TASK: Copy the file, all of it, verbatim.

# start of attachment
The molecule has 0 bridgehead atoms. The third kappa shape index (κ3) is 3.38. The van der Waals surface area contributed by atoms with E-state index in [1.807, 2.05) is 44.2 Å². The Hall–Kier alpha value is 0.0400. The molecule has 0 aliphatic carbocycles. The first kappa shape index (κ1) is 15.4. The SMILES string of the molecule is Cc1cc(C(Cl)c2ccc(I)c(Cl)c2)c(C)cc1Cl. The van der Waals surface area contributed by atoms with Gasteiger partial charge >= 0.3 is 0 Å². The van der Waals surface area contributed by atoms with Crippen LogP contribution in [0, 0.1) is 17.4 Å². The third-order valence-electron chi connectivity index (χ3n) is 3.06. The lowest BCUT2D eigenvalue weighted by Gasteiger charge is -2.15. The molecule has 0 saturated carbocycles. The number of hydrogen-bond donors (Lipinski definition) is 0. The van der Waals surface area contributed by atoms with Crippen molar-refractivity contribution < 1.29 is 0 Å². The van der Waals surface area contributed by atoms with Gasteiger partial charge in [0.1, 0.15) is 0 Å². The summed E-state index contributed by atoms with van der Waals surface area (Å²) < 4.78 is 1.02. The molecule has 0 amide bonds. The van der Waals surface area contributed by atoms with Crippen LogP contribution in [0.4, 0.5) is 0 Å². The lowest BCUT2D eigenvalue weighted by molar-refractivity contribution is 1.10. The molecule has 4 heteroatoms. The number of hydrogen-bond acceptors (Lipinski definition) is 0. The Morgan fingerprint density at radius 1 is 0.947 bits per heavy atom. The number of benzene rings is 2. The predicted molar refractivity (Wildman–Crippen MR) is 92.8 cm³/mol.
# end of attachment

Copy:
The molecule has 0 bridgehead atoms. The third kappa shape index (κ3) is 3.38. The van der Waals surface area contributed by atoms with E-state index in [1.807, 2.05) is 44.2 Å². The Hall–Kier alpha value is 0.0400. The molecule has 0 aliphatic carbocycles. The first kappa shape index (κ1) is 15.4. The SMILES string of the molecule is Cc1cc(C(Cl)c2ccc(I)c(Cl)c2)c(C)cc1Cl. The van der Waals surface area contributed by atoms with Gasteiger partial charge >= 0.3 is 0 Å². The van der Waals surface area contributed by atoms with Crippen LogP contribution in [0, 0.1) is 17.4 Å². The third-order valence-electron chi connectivity index (χ3n) is 3.06. The lowest BCUT2D eigenvalue weighted by Gasteiger charge is -2.15. The molecule has 0 saturated carbocycles. The number of hydrogen-bond donors (Lipinski definition) is 0. The van der Waals surface area contributed by atoms with Crippen molar-refractivity contribution < 1.29 is 0 Å². The van der Waals surface area contributed by atoms with Gasteiger partial charge in [0.1, 0.15) is 0 Å². The summed E-state index contributed by atoms with van der Waals surface area (Å²) < 4.78 is 1.02. The molecule has 0 amide bonds. The van der Waals surface area contributed by atoms with Crippen LogP contribution in [0.4, 0.5) is 0 Å². The lowest BCUT2D eigenvalue weighted by molar-refractivity contribution is 1.10. The molecule has 4 heteroatoms. The number of hydrogen-bond acceptors (Lipinski definition) is 0. The Morgan fingerprint density at radius 1 is 0.947 bits per heavy atom. The number of benzene rings is 2. The predicted molar refractivity (Wildman–Crippen MR) is 92.8 cm³/mol.